Published by Simon Schuster on March 6, 2018
In this compelling, beautiful memoir, award-winning writer Apricot Irving recounts her childhood as a missionary’s daughter in Haiti during a time of upheaval—both in the country and in her home.
Apricot Irving grew up as a missionary’s daughter in Haiti—a country easy to sensationalize but difficult to understand. Her father was an agronomist, a man who hiked alone into the hills with a macouti of seeds to preach the gospel of trees in a deforested but resilient country. Her mother and sisters, meanwhile, spent most of their days in the confines of the hospital compound they called home. As a child, this felt like paradise to Irving; as a teenager, the same setting felt like a prison. Outside of the walls of the missionary enclave, Haiti was a tumult of bugle-call bus horns and bicycles that jangled over hard-packed dirt, the clamor of chickens and cicadas, the sudden, insistent clatter of rain as it hammered across tin roofs and the swell of voices running ahead of the storm.
As she emerges into womanhood, an already confusing process made all the more complicated by Christianity’s demands, Irving struggles to understand her father’s choices. His unswerving commitment to his mission, and the anger and despair that followed failed enterprises, threatened to splinter his family.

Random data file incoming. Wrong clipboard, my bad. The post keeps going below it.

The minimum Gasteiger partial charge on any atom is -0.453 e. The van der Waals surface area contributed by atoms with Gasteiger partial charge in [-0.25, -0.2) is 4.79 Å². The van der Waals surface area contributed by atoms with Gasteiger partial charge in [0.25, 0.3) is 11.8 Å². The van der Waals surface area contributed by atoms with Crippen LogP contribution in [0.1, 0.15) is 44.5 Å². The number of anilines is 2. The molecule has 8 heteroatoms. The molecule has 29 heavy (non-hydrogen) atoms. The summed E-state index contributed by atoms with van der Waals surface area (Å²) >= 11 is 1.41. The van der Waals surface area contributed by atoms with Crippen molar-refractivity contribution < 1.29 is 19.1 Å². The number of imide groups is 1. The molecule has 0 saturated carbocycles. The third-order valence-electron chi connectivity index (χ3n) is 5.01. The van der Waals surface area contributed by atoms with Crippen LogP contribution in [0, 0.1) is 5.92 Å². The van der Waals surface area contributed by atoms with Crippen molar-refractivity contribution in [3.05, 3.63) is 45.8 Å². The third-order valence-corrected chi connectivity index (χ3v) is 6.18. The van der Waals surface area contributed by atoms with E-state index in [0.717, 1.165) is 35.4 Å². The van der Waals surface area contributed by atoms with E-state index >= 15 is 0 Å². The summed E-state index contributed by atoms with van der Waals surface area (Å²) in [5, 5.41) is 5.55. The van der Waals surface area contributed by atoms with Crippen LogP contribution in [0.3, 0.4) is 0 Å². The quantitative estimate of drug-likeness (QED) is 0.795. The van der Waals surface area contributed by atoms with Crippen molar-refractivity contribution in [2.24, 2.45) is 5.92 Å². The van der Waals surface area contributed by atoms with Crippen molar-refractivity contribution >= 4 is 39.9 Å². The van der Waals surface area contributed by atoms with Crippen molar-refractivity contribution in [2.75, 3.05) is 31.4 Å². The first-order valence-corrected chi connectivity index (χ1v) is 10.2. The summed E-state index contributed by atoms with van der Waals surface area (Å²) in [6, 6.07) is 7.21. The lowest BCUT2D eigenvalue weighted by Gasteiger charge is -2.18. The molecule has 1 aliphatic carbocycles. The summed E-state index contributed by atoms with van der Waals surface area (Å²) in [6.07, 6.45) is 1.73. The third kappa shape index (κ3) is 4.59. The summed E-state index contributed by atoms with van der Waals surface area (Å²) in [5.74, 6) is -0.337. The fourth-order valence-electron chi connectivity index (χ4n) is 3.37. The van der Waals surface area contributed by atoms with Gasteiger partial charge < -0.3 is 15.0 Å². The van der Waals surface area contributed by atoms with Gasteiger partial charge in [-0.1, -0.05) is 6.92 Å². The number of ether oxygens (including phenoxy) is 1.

Beautiful, poignant, and explosive, The Gospel of Trees is the story of a family crushed by ideals, and restored to kindness by honesty. Told against the backdrop of Haiti’s long history of intervention—often unwelcome—it grapples with the complicated legacy of those who wish to improve the world. Drawing from family letters, cassette tapes, journals, and interviews, it is an exploration of missionary culpability and idealism, told from within.
I can’t say that I loved this, but it was alright. It was interesting, at least. The story follows Apricot and her family through their missionary trips to Haiti. They were almost accidental missionaries, falling into the opportunity as her parents searched for adventure, but it soon became an obsession.
Apricot’s father was there as an agronomist, believing that trees were the key to a new flourishing Haiti. A lot of damage was done to both the island and its economy following the mass harvesting of trees, first to clear land to grow coffee and sugar cane, then later to export timber and charcoal. Unfortunately, the trees were cut down faster than they could be replaced, and the damage to the land from erosion and other issues have been long lasting.
I disliked Apricot’s father. I’m not even certain his heart was in the right place, as his obsession with the trees, usually to the detriment of his family, seemed to be more about personal ego than actually improving the island.
This book did teach me a few things, particularly about the history of Haiti and, perhaps mostly importantly, how damaging missionary work can actually be if it’s not done correctly. I’m not sure if that was the author’s intention, but there it is.
- “The Gospel of Trees is neither bitter nor sweet; it’s not even merely bittersweet. It contains a whole and dazzling palette. It haunted me as I read it and it will continue to haunt me long after I’ve set it down.” — Maggie Reads
- “The Gospel of Trees is one of the best memoirs that I’ve read in recent memory. It’s a wonderful blend of Irving’s experiences with historical information regarding Haiti. I gained deeper insight into the long-term ramifications of colonialism and of the complex issues that Haiti continues to face.” — Always Packed for Adventure!